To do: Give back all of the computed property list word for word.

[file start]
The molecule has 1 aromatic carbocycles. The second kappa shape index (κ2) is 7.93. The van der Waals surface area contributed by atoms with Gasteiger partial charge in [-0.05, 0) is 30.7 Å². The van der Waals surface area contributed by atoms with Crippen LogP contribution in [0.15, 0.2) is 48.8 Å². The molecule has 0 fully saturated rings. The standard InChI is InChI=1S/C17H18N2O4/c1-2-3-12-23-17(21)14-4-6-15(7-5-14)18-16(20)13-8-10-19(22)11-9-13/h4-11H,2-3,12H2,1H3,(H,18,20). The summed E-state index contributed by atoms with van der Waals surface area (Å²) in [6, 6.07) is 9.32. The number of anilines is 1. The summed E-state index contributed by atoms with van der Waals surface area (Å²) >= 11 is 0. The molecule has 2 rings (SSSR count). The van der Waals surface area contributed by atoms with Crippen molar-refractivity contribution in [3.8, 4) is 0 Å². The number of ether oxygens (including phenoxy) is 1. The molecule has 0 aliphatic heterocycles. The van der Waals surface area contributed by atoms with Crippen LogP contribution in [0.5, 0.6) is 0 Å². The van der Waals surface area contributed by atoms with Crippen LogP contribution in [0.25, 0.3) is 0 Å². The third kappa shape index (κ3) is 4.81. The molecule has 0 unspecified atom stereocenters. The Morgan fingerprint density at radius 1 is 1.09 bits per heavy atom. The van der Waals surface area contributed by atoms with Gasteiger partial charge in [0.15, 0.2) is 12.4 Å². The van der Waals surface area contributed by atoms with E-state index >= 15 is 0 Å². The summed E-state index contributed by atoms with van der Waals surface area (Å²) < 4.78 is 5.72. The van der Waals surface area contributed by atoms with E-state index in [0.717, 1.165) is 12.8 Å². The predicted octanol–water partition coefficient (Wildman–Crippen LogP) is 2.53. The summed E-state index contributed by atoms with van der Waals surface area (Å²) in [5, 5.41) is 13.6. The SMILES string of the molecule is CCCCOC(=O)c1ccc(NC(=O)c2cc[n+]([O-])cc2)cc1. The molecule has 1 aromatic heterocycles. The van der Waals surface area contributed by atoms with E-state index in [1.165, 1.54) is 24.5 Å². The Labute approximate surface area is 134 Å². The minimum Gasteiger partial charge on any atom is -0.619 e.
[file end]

The molecule has 1 aromatic carbocycles. The second kappa shape index (κ2) is 7.93. The van der Waals surface area contributed by atoms with Gasteiger partial charge in [-0.05, 0) is 30.7 Å². The van der Waals surface area contributed by atoms with Crippen LogP contribution in [0.15, 0.2) is 48.8 Å². The molecule has 0 fully saturated rings. The standard InChI is InChI=1S/C17H18N2O4/c1-2-3-12-23-17(21)14-4-6-15(7-5-14)18-16(20)13-8-10-19(22)11-9-13/h4-11H,2-3,12H2,1H3,(H,18,20). The summed E-state index contributed by atoms with van der Waals surface area (Å²) in [6, 6.07) is 9.32. The number of anilines is 1. The summed E-state index contributed by atoms with van der Waals surface area (Å²) >= 11 is 0. The molecule has 2 rings (SSSR count). The van der Waals surface area contributed by atoms with Crippen molar-refractivity contribution in [3.8, 4) is 0 Å². The number of ether oxygens (including phenoxy) is 1. The molecule has 0 aliphatic heterocycles. The van der Waals surface area contributed by atoms with Crippen LogP contribution in [0.5, 0.6) is 0 Å². The van der Waals surface area contributed by atoms with Crippen LogP contribution in [0.25, 0.3) is 0 Å². The third kappa shape index (κ3) is 4.81. The molecule has 0 unspecified atom stereocenters. The Morgan fingerprint density at radius 1 is 1.09 bits per heavy atom. The van der Waals surface area contributed by atoms with Gasteiger partial charge in [0.15, 0.2) is 12.4 Å². The van der Waals surface area contributed by atoms with E-state index >= 15 is 0 Å². The summed E-state index contributed by atoms with van der Waals surface area (Å²) < 4.78 is 5.72. The van der Waals surface area contributed by atoms with E-state index in [0.717, 1.165) is 12.8 Å². The predicted octanol–water partition coefficient (Wildman–Crippen LogP) is 2.53. The summed E-state index contributed by atoms with van der Waals surface area (Å²) in [5, 5.41) is 13.6. The SMILES string of the molecule is CCCCOC(=O)c1ccc(NC(=O)c2cc[n+]([O-])cc2)cc1. The molecule has 1 aromatic heterocycles. The van der Waals surface area contributed by atoms with E-state index in [1.165, 1.54) is 24.5 Å². The Labute approximate surface area is 134 Å². The minimum Gasteiger partial charge on any atom is -0.619 e.